Prison peddlers: what prisoners are fed in the USA and RussiaBy Pictolic https://pictolic.com/article/prison-peddlers-what-prisoners-are-fed-in-the-usa-and-russia.html
No matter how guilty those who are serving their sentences in places of detention are before society, they need to be fed — nutritionally and in a timely manner. Some believe that law-abiding taxpayers should not support criminals at their own expense, others mention humanity and, conversely, fight for better nutrition.
It is no secret that if a person does not receive his daily allowance of calories and nutrients, then this eventually adversely affects the state of his body. In the third world countries, this scientifically proven fact does not bother anyone much, so prisoners there are often treated with waste and, in general, approach their diet very freely.
In developed countries, such an attitude is not allowed, although food in prisons is still difficult to compare with what a person can afford on the outside. Let's see how prisoners are fed in the rich and struggling for the rights of each of their US citizens and Russia, where everything, as you know, is quite ambiguous.
We can say that in In the United States, prisoners are not poor. The food in American prisons is better than in schools and universities, although the 2.8 kilocalories per day allotted to an American convict does not always look appetizing.
It all depends on the state and even on the specific prison. Reducing the cost of keeping prisoners is one of the most favorite pre-election skates of American politicians. Speculation on this topic is not difficult to explain, since it is no secret to any of the citizens of the country that each prisoner costs the budget 30 thousand dollars a year.
In some prisons, they practice feeding violators of the regime with a special dish called nutraloaf. This dish looks like an unappetizing briquette made from leftovers without the slightest hint of salt and spices. The composition of nutraloaf may include bread, vegetables, pasta, beans and, very rarely, meat waste. In different prisons, this dish is prepared in its own way, but everywhere it has an exceptionally nauseating appearance and disgusting taste.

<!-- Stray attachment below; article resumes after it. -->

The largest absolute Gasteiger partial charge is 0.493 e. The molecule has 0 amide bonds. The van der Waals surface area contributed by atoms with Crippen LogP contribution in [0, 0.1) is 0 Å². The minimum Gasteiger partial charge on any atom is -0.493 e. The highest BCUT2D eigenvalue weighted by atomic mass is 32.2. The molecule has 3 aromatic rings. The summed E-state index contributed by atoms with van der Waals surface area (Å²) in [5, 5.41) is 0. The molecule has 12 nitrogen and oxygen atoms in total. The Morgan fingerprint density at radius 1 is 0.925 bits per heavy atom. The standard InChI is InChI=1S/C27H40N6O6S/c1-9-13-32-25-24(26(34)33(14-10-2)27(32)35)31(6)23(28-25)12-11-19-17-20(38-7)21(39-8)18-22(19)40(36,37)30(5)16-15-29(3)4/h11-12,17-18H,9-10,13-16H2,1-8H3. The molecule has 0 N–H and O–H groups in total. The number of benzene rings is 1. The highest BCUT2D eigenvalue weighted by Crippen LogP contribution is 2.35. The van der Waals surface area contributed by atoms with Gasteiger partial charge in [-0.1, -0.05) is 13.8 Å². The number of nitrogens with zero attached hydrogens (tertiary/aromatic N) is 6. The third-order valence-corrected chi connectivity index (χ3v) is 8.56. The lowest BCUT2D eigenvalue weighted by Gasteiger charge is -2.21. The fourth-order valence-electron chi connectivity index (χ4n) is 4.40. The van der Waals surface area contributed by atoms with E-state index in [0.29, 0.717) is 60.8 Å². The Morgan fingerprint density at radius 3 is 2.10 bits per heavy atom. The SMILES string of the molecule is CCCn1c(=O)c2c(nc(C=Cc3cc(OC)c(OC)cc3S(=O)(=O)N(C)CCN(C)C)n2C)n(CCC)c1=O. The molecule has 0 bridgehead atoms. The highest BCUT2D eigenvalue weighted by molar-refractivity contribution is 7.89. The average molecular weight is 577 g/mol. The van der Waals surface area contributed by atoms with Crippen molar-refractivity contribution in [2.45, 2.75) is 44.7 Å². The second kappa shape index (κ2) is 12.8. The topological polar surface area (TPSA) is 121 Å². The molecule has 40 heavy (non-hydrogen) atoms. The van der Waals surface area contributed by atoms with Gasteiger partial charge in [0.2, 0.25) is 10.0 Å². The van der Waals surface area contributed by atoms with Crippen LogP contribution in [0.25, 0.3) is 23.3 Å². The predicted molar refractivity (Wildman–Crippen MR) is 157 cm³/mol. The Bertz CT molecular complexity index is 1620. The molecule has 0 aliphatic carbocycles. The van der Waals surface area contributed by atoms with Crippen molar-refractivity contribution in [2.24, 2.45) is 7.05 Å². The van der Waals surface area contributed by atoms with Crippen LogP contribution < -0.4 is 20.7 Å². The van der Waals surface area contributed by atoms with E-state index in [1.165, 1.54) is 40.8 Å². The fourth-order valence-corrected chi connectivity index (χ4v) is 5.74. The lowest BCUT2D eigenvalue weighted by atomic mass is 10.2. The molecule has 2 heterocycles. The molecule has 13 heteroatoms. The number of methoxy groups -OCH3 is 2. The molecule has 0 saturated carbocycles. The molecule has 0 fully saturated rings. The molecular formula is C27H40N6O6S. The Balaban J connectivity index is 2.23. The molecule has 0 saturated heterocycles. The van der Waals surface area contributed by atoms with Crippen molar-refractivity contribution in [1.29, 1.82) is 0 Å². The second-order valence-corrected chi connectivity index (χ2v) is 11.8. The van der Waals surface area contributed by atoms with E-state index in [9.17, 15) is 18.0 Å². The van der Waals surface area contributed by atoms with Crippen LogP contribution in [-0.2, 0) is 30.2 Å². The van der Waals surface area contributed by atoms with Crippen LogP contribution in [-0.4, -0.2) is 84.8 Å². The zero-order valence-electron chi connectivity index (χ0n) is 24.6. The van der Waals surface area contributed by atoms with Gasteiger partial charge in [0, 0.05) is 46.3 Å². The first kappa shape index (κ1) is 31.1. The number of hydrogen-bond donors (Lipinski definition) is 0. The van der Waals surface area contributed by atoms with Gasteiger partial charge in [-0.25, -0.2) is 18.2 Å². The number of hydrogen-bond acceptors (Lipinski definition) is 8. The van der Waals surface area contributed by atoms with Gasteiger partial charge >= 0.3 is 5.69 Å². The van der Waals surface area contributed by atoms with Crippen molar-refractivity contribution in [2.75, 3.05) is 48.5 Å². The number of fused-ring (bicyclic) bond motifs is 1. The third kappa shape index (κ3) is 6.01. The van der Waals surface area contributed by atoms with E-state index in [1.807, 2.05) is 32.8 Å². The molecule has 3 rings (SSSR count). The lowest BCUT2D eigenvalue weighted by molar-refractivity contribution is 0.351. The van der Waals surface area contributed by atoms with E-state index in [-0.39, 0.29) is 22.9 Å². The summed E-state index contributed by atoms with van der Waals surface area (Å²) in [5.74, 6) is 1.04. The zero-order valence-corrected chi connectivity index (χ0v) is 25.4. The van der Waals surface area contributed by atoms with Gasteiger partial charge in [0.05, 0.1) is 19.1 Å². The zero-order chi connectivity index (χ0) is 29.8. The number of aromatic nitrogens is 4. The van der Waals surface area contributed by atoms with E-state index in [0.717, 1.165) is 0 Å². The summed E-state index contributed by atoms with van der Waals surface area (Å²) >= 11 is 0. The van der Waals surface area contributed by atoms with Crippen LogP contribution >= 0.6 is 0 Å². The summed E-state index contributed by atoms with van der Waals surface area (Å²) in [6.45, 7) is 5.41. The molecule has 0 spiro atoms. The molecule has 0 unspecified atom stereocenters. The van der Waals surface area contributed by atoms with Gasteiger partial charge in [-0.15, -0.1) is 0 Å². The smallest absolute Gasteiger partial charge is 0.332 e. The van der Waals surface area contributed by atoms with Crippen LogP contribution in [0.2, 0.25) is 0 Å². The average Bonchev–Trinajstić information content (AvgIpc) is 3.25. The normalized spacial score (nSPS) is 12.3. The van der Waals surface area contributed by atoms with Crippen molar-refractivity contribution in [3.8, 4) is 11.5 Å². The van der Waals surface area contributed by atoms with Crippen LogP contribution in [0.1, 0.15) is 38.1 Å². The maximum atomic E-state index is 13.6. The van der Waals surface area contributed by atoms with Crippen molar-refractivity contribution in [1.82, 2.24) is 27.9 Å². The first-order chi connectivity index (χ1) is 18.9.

The same sitters, to whom the administration has no complaints, receive quite decent food. The standard breakfast consists of fruit salad, cereal, oatmeal, juice and tea. At lunch and dinner, prisoners can count on chicken or beef, burritos, turkey sausages. There are also desserts, which are a cupcake or a small piece of sponge cake.Every American prison has a full-time dietitian, whose duties include developing the diet of prisoners for each week. At the same time, religious preferences and medical recommendations are taken into account. Muslims, vegetarians and diabetics have a special account, for whom food is prepared separately. Often, the prison is served not by its own kitchen, but by a catering company.
Food in US prisons is under strict supervision of supervisory authorities. Prisoners often write complaints about certain shortcomings of their menu and carefully consider them. For many, this becomes entertainment, because an official response comes to every appeal.
In prisons and colonies of the Russian Federation, the administration cannot influence the diet of prisoners. We have everything strictly and decisions are made by the Federal Penitentiary Service. In 2017, new nutrition rules were issued, according to which the daily diet surpassed the American one and amounted to 3 kilocalories.In our prisons, meals should not be repeated more often than 2-3 times a week. Theoretically, the legendary vegetable balanda has remained in the past and it has been replaced by nutritious and delicious kharcho soup, pea soup, borscht, pickle or cabbage soup to choose from. Ear is also allowed, but in no case as an alternative to meat dishes.
The temperature of meals is also regulated. For liquid dishes, it should be at least 75 degrees, and for the second — 65 degrees. Iced tea is prohibited — its temperature must be at least 80 degrees. It seemed that one could only rejoice for the people who stumbled, who, standing with two feet on the path of correction, are surrounded by care and attention.
But in fact, things are not as rosy as in the official rules. Of the 72 rubles that are provided daily for the prisoner's meals, hardly a third reaches his plate. Widespread theft and negligence makes all instructions and requirements meaningless.
Needless to say, no one in our places of detention cares at all about the prisoner's state of health or his religion. We have not seen such luxury as disposable cutlery in Russian prisons, which have long become the norm in the United States. Just like decades ago, an aluminum spoon and bowl are in use, and forks are still strictly prohibited.
Despite the good food that not all free Americans can afford, life in US prisons is not at all like staying at a resort.